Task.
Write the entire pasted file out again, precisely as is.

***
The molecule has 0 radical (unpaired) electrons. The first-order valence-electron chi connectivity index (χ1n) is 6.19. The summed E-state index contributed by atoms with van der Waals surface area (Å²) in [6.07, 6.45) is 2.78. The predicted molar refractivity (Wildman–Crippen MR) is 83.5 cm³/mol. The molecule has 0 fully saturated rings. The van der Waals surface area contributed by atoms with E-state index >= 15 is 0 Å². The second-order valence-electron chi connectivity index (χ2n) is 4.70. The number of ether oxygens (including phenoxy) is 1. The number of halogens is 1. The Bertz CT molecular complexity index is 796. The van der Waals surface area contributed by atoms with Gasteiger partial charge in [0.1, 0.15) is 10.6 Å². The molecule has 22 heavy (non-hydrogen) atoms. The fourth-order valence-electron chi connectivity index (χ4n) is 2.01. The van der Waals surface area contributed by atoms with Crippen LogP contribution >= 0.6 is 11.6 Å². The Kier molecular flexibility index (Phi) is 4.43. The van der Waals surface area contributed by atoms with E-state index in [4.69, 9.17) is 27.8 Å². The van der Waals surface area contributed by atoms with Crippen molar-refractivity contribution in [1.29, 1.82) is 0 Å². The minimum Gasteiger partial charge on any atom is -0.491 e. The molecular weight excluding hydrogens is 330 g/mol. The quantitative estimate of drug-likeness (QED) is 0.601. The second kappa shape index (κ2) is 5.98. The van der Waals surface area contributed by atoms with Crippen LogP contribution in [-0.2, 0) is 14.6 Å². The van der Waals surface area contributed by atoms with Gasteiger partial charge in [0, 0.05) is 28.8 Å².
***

The molecule has 0 radical (unpaired) electrons. The first-order valence-electron chi connectivity index (χ1n) is 6.19. The summed E-state index contributed by atoms with van der Waals surface area (Å²) in [6.07, 6.45) is 2.78. The predicted molar refractivity (Wildman–Crippen MR) is 83.5 cm³/mol. The molecule has 0 fully saturated rings. The van der Waals surface area contributed by atoms with E-state index >= 15 is 0 Å². The second-order valence-electron chi connectivity index (χ2n) is 4.70. The number of ether oxygens (including phenoxy) is 1. The number of halogens is 1. The Bertz CT molecular complexity index is 796. The van der Waals surface area contributed by atoms with Gasteiger partial charge in [0.1, 0.15) is 10.6 Å². The molecule has 22 heavy (non-hydrogen) atoms. The fourth-order valence-electron chi connectivity index (χ4n) is 2.01. The van der Waals surface area contributed by atoms with Crippen LogP contribution >= 0.6 is 11.6 Å². The Kier molecular flexibility index (Phi) is 4.43. The van der Waals surface area contributed by atoms with E-state index in [4.69, 9.17) is 27.8 Å². The van der Waals surface area contributed by atoms with Crippen molar-refractivity contribution in [1.29, 1.82) is 0 Å². The minimum Gasteiger partial charge on any atom is -0.491 e. The molecular weight excluding hydrogens is 330 g/mol. The quantitative estimate of drug-likeness (QED) is 0.601. The second kappa shape index (κ2) is 5.98. The van der Waals surface area contributed by atoms with Crippen LogP contribution in [-0.2, 0) is 14.6 Å². The van der Waals surface area contributed by atoms with Gasteiger partial charge in [0, 0.05) is 28.8 Å².